Evidence of Zimmerman’s love of Greek myths continues by the creation of her other plays including Journey to the West, The Odyssey, The Arabian Nights, The Notebooks of Leonardo da Vinci, and Eleven Rooms of Proust. Triumphantly, Metamorphoses was Zimmerman's first Broadway production and nominated for a Tony Award for Best Director of a Play and numerous Jeff Awards including Best Production and Best Direction.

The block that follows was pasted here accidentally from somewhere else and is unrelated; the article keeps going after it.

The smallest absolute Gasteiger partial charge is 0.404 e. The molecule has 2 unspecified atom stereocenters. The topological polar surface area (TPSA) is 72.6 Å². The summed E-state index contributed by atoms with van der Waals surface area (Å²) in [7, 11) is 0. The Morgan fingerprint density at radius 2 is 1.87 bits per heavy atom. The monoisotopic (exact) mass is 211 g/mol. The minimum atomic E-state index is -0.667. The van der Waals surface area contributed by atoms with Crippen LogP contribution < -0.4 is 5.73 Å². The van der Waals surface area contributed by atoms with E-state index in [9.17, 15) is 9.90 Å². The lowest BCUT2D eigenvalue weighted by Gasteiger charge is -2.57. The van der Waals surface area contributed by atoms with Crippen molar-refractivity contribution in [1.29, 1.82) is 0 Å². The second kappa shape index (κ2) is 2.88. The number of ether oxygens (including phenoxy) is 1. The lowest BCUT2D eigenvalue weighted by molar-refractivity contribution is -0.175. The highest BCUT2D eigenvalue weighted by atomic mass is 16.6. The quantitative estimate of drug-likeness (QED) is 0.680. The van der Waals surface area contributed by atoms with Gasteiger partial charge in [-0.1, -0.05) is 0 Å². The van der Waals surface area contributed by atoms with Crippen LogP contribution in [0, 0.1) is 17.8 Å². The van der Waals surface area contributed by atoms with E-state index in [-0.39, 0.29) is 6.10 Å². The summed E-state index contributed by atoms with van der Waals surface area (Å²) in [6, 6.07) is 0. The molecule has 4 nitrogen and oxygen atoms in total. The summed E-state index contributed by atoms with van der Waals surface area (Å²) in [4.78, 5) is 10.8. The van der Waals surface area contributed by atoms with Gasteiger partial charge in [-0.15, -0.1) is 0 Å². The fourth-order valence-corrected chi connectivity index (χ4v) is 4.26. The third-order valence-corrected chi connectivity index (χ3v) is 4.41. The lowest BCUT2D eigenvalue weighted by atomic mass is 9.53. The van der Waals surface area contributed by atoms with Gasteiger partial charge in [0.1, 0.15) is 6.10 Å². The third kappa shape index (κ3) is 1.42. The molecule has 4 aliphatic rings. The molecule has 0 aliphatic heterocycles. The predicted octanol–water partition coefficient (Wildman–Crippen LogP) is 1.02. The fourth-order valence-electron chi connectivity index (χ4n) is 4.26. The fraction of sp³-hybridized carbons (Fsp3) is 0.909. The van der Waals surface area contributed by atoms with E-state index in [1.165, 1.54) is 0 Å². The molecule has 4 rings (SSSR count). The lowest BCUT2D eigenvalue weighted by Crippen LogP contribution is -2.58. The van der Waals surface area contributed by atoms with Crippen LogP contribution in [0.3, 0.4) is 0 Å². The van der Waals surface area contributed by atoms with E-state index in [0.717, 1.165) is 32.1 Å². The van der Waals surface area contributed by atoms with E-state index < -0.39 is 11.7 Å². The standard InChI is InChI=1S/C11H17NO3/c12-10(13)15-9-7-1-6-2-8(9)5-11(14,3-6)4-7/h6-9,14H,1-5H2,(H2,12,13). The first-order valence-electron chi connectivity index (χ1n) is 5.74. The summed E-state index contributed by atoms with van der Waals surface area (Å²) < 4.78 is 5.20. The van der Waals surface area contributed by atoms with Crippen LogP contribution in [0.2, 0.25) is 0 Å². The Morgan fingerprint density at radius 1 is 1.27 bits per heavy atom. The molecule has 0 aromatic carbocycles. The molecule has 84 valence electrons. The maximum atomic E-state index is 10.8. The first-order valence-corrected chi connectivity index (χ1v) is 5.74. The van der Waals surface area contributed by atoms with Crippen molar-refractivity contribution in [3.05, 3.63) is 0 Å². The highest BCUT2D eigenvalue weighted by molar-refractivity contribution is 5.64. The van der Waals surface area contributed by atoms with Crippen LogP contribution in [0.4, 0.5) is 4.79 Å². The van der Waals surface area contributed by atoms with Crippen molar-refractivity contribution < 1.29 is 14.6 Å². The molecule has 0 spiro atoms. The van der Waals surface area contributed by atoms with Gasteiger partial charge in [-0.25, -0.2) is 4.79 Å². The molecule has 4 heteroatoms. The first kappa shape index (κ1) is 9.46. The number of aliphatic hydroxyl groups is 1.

The two vignettes that will be blocked in this paper are “Midas” and “Alycone and Ceyx.” “Midas” follows the self-centered King Midas, who gives a monologue which discusses his background and family. During his monologue, he is interrupted by his young daughter who plays in the background and Midas constantly asks her to be quiet and…show more content… Despite Alcyone’s constant pleas, Ceyx goes off to sea and unfortunately, his ship is destroyed by Poseidon’s (the god of the sea) wrath. Months drag on and Alcyone shows her heartache and anxiety by counting to one hundred over and over in hopes he will appear. Aphrodite, the goddess of love, witnesses all the action taking place from the Heavens. When Ceyx dies at sea, the gods send Ceyx’s ghost to inform Alcyone of his death. After Ceyx’s ghost disappears, Alcyone calls for her friend, Lucina, the goddess of childbirth, who is concerned about Alcyone. Lucina hands Alcyone a lantern which is symbolic of the support that Lucina is giving. As the scene continues, she transforms into a narrator and explains to the audience what is happening. Aphrodite, still showing concern for the couple, sends Alycone the real body of Ceyx ashore and turns the lovers into seabirds so they can be together. The pool is the sea in which Ceyx’s ship is destroyed and how Ceyx’s body returns to Alcyone. In this vignette, the pool facilitates the transformation from life to death and then from human bodies to